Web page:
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All signs indicate that we are getting close to a significant change in American history. For several years now there has been more and more questions about the appropriateness of the death penalty in the United States. The U.S. is the only western democracy to retain this practice. There have been over 700 executions since the death penalty was resumed in the USA in the mid 1970s, and there are over 3500 people on the nation's death rows. Close to 100 people who were sentenced to death have been exonerated and released from prison in recent years. Undoubtedly, some innocent people have been executed.

Society can be protected by long-term incarceration of dangerous criminals. Also, studies have shown that the death penalty has no deterrent effect. The arbitrary and capricious nature of the death penalty has been demonstrated again and again. Economic, racial and geographic biases in the application of the death penalty are obvious. It is clearly a time for change.

There are, I believe, similarities between the United States at the beginning of the Third Millennium with regard to the death penalty and the United States in the 1800s with regard to slavery. In 1829, William Lloyd Garrison stated in a speech at the Park Street Church in Boston that slavery was a 'national sin' that all Christians in America had a duty to subdue. He believed it was the 'sacred duty of the nation' to immediately abolish the system of slavery.

It seems clear today that the death penalty is also a ‘national sin’ that is poisoning the nation. I believe that all citizens of good will, regardless of race, religion or ethnic background, have a sacred duty to abolish the heinous practice.

In the 1800s, a spokesman for John C. Calhoun, a politician from South Carolina who strongly defended slavery said ‘We must satisfy the consciences, we must allay the fears of our own people….We must satisfy them that slavery is of itself right – that it is not a sin against God – that it is not an evil….In this way, and this way only, can we prepare our own people to defend their institutions’. Today we have many conservative politicians and so called ‘Christians’ who defend the death penalty by saying that it is a just response to violent crime and the will of God. These people are as wrong about the death penalty today as John C. Calhoun was about slavery in the 1800s.

In the 1800s, there were many political and church leaders who had serious doubts about the morality of slavery, but refused to speak out for fear of causing dissention and loosing their popularity. Today a similar phenomenon exists with regard to the death penalty. Relatively few political and church leaders have courageously spoken out against this practice, even if they believe it to be wrong.

In the 1800s, many people of good will, such as William Lloyd Garrison, spoke out courageously against slavery. They were often persecuted for their views and sometimes they were physically attacked. Today, more and more people of good will are courageously speaking out against the death penalty, knowing that it is immoral, unnecessary and bad public policy. They are often ridiculed by right-wing politicians, district attorneys and victims’ advocates for speaking out against this evil practice.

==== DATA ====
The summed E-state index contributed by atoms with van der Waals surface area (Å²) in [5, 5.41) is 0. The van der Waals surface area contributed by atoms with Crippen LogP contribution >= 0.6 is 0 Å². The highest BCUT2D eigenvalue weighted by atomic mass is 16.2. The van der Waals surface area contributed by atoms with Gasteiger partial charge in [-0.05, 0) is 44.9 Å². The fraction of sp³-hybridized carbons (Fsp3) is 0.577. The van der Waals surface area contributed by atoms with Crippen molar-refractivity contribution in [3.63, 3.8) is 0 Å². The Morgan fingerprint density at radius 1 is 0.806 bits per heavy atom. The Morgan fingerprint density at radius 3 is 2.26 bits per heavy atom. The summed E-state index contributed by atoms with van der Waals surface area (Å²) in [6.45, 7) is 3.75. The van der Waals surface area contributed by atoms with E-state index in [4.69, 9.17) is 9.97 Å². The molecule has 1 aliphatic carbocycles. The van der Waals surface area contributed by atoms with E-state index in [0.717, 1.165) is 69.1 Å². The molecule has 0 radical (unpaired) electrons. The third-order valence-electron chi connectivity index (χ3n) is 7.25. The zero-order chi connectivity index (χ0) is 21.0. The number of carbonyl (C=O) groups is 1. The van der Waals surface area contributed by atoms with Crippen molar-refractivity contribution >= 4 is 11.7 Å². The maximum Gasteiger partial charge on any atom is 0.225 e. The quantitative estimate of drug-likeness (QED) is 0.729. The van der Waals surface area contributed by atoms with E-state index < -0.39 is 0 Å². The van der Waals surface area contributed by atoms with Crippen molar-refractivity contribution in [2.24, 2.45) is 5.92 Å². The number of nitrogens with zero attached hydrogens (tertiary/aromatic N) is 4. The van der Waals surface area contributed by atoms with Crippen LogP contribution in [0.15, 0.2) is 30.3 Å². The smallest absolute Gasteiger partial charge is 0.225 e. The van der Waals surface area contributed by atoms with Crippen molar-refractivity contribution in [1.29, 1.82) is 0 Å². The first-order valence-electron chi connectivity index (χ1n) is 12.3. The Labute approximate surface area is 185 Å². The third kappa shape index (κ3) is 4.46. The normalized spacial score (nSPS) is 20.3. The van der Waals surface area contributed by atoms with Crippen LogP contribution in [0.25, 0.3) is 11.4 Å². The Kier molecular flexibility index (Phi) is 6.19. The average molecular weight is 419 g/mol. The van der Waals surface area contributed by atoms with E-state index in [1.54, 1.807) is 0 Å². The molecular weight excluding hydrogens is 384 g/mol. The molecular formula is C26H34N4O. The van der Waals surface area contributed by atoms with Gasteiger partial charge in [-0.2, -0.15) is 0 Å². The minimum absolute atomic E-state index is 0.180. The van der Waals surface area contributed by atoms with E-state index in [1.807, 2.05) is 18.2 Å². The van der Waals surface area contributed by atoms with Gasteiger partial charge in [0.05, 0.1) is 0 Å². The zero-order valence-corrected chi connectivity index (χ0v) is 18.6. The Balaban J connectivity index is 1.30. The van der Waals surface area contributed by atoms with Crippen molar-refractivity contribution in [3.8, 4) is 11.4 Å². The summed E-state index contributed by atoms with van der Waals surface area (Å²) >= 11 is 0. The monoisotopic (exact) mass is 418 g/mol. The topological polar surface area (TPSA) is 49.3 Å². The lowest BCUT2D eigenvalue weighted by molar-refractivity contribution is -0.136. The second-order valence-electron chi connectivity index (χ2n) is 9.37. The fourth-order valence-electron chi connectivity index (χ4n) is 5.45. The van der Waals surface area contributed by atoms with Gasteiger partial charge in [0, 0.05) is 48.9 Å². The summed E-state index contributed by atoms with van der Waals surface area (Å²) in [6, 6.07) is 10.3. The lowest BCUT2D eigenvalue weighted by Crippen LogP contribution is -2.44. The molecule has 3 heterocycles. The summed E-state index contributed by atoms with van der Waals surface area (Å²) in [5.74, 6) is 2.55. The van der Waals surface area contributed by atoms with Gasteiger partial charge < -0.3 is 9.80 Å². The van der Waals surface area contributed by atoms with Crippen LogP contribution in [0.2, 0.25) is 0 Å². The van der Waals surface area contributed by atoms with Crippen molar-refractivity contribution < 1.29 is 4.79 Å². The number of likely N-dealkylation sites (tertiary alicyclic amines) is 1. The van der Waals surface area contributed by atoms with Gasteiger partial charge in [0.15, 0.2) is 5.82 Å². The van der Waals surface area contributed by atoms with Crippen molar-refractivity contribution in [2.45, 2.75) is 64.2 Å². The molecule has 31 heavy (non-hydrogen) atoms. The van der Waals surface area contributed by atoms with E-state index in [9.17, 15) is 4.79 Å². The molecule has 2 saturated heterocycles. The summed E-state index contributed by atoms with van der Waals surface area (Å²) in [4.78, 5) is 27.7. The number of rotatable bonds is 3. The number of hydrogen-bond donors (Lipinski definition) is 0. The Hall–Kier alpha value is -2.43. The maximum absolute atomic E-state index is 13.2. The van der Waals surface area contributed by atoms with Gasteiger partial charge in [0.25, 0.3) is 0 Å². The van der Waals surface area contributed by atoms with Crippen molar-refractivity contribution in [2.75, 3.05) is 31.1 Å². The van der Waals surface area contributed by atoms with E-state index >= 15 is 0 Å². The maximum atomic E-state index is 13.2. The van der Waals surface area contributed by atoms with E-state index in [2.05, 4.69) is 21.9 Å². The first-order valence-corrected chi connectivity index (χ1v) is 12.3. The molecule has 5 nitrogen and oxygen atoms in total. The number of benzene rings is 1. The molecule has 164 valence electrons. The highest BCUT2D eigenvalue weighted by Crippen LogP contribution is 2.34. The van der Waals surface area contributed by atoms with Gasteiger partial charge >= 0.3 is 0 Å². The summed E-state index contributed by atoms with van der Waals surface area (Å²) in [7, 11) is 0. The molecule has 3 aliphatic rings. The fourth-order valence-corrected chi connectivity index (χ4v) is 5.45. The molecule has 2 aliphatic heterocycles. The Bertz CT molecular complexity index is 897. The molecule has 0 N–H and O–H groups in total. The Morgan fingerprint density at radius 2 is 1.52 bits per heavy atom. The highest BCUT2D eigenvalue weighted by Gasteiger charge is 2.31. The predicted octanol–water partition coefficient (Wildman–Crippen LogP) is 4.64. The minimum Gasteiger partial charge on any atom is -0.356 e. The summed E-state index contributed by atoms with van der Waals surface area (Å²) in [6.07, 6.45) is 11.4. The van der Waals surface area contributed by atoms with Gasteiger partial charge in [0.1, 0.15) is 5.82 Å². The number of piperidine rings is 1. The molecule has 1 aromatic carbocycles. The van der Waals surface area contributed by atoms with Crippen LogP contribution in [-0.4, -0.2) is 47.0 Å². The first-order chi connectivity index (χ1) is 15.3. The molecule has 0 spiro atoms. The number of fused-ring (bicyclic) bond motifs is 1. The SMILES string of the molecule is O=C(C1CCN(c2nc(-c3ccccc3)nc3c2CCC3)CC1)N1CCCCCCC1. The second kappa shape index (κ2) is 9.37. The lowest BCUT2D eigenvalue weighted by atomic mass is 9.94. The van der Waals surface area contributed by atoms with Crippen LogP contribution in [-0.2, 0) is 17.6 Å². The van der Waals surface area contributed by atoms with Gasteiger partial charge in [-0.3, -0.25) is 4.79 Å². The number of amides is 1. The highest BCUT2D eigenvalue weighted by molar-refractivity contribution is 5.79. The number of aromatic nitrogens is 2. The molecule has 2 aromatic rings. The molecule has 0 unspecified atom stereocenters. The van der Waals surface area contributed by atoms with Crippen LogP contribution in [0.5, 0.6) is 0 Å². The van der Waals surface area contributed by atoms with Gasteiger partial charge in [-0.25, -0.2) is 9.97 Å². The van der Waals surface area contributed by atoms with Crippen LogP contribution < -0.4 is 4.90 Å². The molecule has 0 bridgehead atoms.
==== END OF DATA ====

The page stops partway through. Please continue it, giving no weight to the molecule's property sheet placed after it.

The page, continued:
In the 1800s, many politicians believed that slavery was a states’ rights issue and that the federal government had no right to interfere with this practice. Today, many politicians believe that, except for federal crimes, the death penalty is solely a stats’ rights issue. I would dispute that thought process. The death penalty is a serious problem facing the entire nation, not just individual states.

In the 1970s, executions in the United States were halted when the US Supreme Court ruled that the death penalty was being applied in an arbitrary and capricious manner. Today, the death penalty is still being applied in an arbitrary and capricious manner. Because this has become obvious, there are many efforts both at the state and national level to declare, once again, a moratorium on executions while the criminal justice system is studied and improved. These efforts are commendable and should continue. However, it is also true that the justice system is made up of imperfect human beings. More procedural safeguards, while very desirable, will not improve the system to the point that it will be fair to all people and exclude the possibility of executing innocent people. Therefore a permanent moratorium on executions would be the most appropriate action.

We should also consider an amendment to the US Constitution to abolish the death penalty as was done in the 1800s with slavery. The Eight Amendment to the Constitution prohibits ‘cruel and unusual punishment’. The death penalty is cruel and unusual punishment, not only because it is still applied in an arbitrary and capricious manner, but also because it is the UNNECESSARY TAKING OF HUMAN LIFE. As stated earlier, society can be protected by long term incarceration of dangerous criminals. Therefore, there is no need to continue with executions in today’s modern society.

To conclude, the death penalty is a ‘national sin’, in the same was that slavery was a national sin in the 1800s. Our politicians should take courageous action today and abolish the death penalty just as politicians did with slavery in the 1800s. In the meantime, a nationwide moratorium on executions should be imposed.

Dave Atwood
1802 Kipling St.
Houston, TX 77098

Dave Atwood is the co-founder of the Texas Coalition to Abolish the Death Penalty.